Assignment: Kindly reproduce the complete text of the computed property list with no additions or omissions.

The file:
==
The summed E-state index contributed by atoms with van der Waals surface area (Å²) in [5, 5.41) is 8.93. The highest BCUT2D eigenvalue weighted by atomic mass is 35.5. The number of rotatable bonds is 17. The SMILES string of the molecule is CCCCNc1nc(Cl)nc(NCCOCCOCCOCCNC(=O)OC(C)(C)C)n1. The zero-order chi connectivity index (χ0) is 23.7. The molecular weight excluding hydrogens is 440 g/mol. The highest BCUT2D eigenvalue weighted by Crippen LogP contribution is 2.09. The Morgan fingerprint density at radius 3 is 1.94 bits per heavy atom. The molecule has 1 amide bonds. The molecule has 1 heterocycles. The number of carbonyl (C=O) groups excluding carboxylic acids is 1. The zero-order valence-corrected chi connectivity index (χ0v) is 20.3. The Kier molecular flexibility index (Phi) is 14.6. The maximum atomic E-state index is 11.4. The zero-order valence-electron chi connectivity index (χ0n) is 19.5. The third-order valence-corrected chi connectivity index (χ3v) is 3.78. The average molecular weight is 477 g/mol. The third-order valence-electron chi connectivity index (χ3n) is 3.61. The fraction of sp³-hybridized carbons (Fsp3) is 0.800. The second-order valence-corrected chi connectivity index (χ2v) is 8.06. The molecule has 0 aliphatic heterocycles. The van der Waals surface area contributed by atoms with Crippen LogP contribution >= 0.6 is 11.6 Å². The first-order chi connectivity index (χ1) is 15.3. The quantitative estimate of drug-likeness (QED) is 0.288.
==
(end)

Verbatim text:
The summed E-state index contributed by atoms with van der Waals surface area (Å²) in [5, 5.41) is 8.93. The highest BCUT2D eigenvalue weighted by atomic mass is 35.5. The number of rotatable bonds is 17. The SMILES string of the molecule is CCCCNc1nc(Cl)nc(NCCOCCOCCOCCNC(=O)OC(C)(C)C)n1. The zero-order chi connectivity index (χ0) is 23.7. The molecular weight excluding hydrogens is 440 g/mol. The highest BCUT2D eigenvalue weighted by Crippen LogP contribution is 2.09. The Morgan fingerprint density at radius 3 is 1.94 bits per heavy atom. The molecule has 1 amide bonds. The molecule has 1 heterocycles. The number of carbonyl (C=O) groups excluding carboxylic acids is 1. The zero-order valence-corrected chi connectivity index (χ0v) is 20.3. The Kier molecular flexibility index (Phi) is 14.6. The maximum atomic E-state index is 11.4. The zero-order valence-electron chi connectivity index (χ0n) is 19.5. The third-order valence-corrected chi connectivity index (χ3v) is 3.78. The average molecular weight is 477 g/mol. The third-order valence-electron chi connectivity index (χ3n) is 3.61. The fraction of sp³-hybridized carbons (Fsp3) is 0.800. The second-order valence-corrected chi connectivity index (χ2v) is 8.06. The molecule has 0 aliphatic heterocycles. The van der Waals surface area contributed by atoms with Crippen LogP contribution >= 0.6 is 11.6 Å². The first-order chi connectivity index (χ1) is 15.3. The quantitative estimate of drug-likeness (QED) is 0.288.